As readers of this blog know, I've really enjoyed wrestling with the conservative opus that is Rep. Paul Ryan's roadmap. I've also the enjoyed the back and forth over Ryan's plan between two writers I greatly admire: the New York Times' conservative columnist Ross Douthat and the The New Republic's Jon Chait.

To sum up their positions quickly, Douthat acknowledges that taxes might inch up for the middle class and plummet for the rich. Chait goes further, writing that "the overwhelming thrust in every way is to liberate the lucky and successful to enjoy their good fortune without burdening them with any responsibility for the welfare of their fellow citizens." Douthat counters that Ryan's plan would actually our entitlement program more redistributionalist by eliminating the employer insurance tax subsidy (which benefits richer employees) and means-testing Medicare payments.

I think this Douthat-Chait debate gets to the heart of why I'm grateful as a blogger that this plan exists, and also fairly confident that it is a completely unworkable policy. Politicians are infamous for their caution. This plan swings away. Whereas all Republicans balk at new taxes, Ryan proposes a value-added tax beginning at a pretty rigorous 8.5%. Whereas bold tax reform plans like Wyden-Gregg tinker with deductions and exemptions, Ryan takes a sledgehammer to tax expenditures. Whereas most politicians (especially Democrats) are nervous to touch Medicare even as they anticipate its growing burden on the budget, Ryan institutes means-testing and strict budgets. Even if I don't agree with all of this, I admire its boldness.

But I'm also with Chait when he calls the Ryan proposal a "highly clarifying document" of conservative philosophy. If the conservative ethos is Tax Cuts, Now and Forever, Ryan delivers in spades. He cuts taxes for the richest one percent in half. By eliminating the tax on capital gains and dividends, he shrinks the effective federal tax on the top 0.1% -- who take in about 8% of national income -- to half the ETR of the bottom quintile. Yes, the tax code is largely flattened. But it also races away from progressivity in the top five percentiles. Meanwhile Ryan's value added tax raises the ETR on the middle 60 percent; he reduces the child tax credit; and he begins to shrink the entitlement program that is a keystone of middle class security.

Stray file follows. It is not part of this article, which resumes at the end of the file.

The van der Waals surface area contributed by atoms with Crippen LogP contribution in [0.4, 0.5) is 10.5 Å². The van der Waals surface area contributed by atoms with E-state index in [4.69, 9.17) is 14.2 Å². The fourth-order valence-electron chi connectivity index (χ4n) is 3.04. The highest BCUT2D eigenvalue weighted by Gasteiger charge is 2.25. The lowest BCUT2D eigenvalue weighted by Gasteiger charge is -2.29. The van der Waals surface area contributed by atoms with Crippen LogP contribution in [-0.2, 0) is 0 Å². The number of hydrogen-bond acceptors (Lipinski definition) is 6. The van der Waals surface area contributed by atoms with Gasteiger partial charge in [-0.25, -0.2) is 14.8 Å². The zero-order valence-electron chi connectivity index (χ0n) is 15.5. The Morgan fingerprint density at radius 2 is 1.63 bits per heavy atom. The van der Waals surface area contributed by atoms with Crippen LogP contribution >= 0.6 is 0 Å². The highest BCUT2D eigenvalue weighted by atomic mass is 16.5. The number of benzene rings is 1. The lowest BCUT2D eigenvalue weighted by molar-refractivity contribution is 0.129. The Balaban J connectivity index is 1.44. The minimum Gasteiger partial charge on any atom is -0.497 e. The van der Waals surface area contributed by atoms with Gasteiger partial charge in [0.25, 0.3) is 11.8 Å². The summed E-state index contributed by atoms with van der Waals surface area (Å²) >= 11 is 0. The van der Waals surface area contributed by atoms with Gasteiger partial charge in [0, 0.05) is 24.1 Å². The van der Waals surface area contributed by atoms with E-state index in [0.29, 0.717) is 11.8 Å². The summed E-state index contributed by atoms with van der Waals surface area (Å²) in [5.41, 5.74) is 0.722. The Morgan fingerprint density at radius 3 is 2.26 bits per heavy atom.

So when Douthat writes that Ryan's progressive indexing for Medicare and Social Security means "the poor and middle-class get more; the rich get less," it's important to note that this is redistribution in a limited and technical and politically unconvincing way. From the perspective of the middle 60 percent, their federal tax burden will go up and their federal services will go down. That might qualify as definitional redistribution. Something like it might even be necessarily. But don't expect voters in that middle-60 to believe they're "getting more."

We want to hear what you think about this article. Submit a letter to the editor or write to letters@theatlantic.com.